Objective Foreign body ingestion is common and potentially lethal. This study evaluates the use of low-dose Statscans (LODOX) in emergency departments.
Design This comparative cross-sectional study retrospectively assessed 28 289 digital chest x-rays and 2301 LODOX scans performed between 2006 and 2010 at a tertiary emergency centre. The radiographic appearance, image quality and location of ingested foreign bodies were evaluated in standard digital chest and LODOX radiography. The mean irradiation (μSv) and cumulative mean radiation dose per patient with the ingested foreign body were calculated according to literature-based data, together with the sensitivity and specificity for each modality.
Results A total of 62 foreign bodies were detected in 39 patients, of whom 19 were investigated with LODOX and 20 with conventional digital chest radiography. Thirty-three foreign bodies were located in the two upper abdominal quadrants, 21 in the lower quadrants—which are not visible on conventional digital chest radiography—seven in the oesophagus and one in the bronchial system. The sensitivity and specificity of digital chest radiography were 44.4% and 94.1%, respectively, and for the LODOX Statscan 90% and 100%, respectively. The calculated mean radiation dose for LODOX investigations was 184 μS, compared with 524 μS for digital chest radiography.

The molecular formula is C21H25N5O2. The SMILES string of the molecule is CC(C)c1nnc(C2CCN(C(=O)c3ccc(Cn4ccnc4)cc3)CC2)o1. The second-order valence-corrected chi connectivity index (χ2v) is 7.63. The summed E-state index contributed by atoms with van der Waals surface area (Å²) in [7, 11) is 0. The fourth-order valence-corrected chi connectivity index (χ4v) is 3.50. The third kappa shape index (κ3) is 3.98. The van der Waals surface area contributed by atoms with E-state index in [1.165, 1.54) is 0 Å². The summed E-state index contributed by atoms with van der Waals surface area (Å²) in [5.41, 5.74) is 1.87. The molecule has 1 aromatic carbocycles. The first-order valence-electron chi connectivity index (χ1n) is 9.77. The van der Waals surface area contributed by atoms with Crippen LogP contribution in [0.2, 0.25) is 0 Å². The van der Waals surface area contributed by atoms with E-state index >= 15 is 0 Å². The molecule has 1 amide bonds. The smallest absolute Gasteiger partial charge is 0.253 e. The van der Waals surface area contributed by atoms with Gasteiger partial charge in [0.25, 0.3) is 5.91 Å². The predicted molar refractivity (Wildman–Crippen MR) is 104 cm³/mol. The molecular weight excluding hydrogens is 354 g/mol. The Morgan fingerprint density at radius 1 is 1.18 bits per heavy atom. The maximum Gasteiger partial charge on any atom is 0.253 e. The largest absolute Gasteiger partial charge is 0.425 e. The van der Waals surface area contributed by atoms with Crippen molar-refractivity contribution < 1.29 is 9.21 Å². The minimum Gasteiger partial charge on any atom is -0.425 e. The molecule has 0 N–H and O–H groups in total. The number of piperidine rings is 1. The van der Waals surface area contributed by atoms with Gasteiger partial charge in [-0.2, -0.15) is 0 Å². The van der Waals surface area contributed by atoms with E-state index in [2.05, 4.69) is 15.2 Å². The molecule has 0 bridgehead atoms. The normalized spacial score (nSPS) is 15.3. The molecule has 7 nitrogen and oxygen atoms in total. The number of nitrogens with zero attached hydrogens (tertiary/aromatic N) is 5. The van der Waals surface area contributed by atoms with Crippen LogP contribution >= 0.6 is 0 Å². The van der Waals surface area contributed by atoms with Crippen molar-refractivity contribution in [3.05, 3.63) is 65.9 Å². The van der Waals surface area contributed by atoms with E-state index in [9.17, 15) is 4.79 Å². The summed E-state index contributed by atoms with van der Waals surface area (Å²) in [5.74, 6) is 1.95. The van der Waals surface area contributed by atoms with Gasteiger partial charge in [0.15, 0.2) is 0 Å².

Conclusions LODOX Statscan is superior to digital chest radiography in the diagnostic work-up of ingested foreign bodies because it makes it possible to enlarge the field of view to the entire body, has higher sensitivity and specificity, and reduces the radiation dose by 65%.
- Foreign body ingestion
- LODOX Statscan
- dose reduction
- emergency departments
- admission avoidance
- emergency care systems
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Competing interests None.
Patient consent All data inclusive of x-ray images were fully anonymised according to the guidelines of the local institutional review board.
Ethics approval Ethics approval was provided by Kantonale Ethikkommission Bern.
Provenance and peer review Not commissioned; externally peer reviewed.